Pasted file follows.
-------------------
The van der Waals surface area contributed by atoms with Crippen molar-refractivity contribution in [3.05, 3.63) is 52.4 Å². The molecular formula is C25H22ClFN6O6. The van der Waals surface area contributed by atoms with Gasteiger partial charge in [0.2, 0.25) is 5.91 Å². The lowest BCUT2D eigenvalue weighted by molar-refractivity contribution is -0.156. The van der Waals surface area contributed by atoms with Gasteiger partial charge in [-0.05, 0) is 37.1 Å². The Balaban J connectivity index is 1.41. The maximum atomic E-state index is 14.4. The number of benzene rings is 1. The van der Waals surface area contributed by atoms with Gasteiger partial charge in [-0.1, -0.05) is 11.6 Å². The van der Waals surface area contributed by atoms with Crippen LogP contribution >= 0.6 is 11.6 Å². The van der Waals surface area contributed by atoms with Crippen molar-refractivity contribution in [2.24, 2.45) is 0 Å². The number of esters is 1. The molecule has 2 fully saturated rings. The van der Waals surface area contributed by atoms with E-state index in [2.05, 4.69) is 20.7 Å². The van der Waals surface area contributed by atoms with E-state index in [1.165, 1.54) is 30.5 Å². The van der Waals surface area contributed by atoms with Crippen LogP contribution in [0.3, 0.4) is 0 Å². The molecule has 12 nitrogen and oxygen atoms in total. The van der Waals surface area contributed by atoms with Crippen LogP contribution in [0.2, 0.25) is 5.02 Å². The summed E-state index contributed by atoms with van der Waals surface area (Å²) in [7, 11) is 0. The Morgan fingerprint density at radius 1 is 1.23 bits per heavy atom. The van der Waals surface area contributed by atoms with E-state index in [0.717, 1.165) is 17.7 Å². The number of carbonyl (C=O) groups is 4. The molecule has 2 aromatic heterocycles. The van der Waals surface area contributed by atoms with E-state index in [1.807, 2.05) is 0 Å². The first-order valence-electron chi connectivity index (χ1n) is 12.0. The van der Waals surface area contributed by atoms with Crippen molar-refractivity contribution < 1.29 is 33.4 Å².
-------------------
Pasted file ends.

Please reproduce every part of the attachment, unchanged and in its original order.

The van der Waals surface area contributed by atoms with Crippen molar-refractivity contribution in [3.05, 3.63) is 52.4 Å². The molecular formula is C25H22ClFN6O6. The van der Waals surface area contributed by atoms with Gasteiger partial charge in [0.2, 0.25) is 5.91 Å². The lowest BCUT2D eigenvalue weighted by molar-refractivity contribution is -0.156. The van der Waals surface area contributed by atoms with Gasteiger partial charge in [-0.05, 0) is 37.1 Å². The Balaban J connectivity index is 1.41. The maximum atomic E-state index is 14.4. The number of benzene rings is 1. The van der Waals surface area contributed by atoms with Gasteiger partial charge in [-0.1, -0.05) is 11.6 Å². The van der Waals surface area contributed by atoms with Crippen LogP contribution >= 0.6 is 11.6 Å². The van der Waals surface area contributed by atoms with Crippen molar-refractivity contribution in [2.24, 2.45) is 0 Å². The number of esters is 1. The molecule has 2 fully saturated rings. The van der Waals surface area contributed by atoms with E-state index in [2.05, 4.69) is 20.7 Å². The van der Waals surface area contributed by atoms with E-state index in [1.165, 1.54) is 30.5 Å². The van der Waals surface area contributed by atoms with Crippen LogP contribution in [0.3, 0.4) is 0 Å². The molecule has 12 nitrogen and oxygen atoms in total. The van der Waals surface area contributed by atoms with Crippen LogP contribution in [0.2, 0.25) is 5.02 Å². The summed E-state index contributed by atoms with van der Waals surface area (Å²) in [7, 11) is 0. The Morgan fingerprint density at radius 1 is 1.23 bits per heavy atom. The van der Waals surface area contributed by atoms with E-state index in [0.717, 1.165) is 17.7 Å². The number of carbonyl (C=O) groups is 4. The molecule has 2 aromatic heterocycles. The van der Waals surface area contributed by atoms with E-state index in [1.807, 2.05) is 0 Å². The first-order valence-electron chi connectivity index (χ1n) is 12.0. The van der Waals surface area contributed by atoms with Crippen molar-refractivity contribution < 1.29 is 33.4 Å².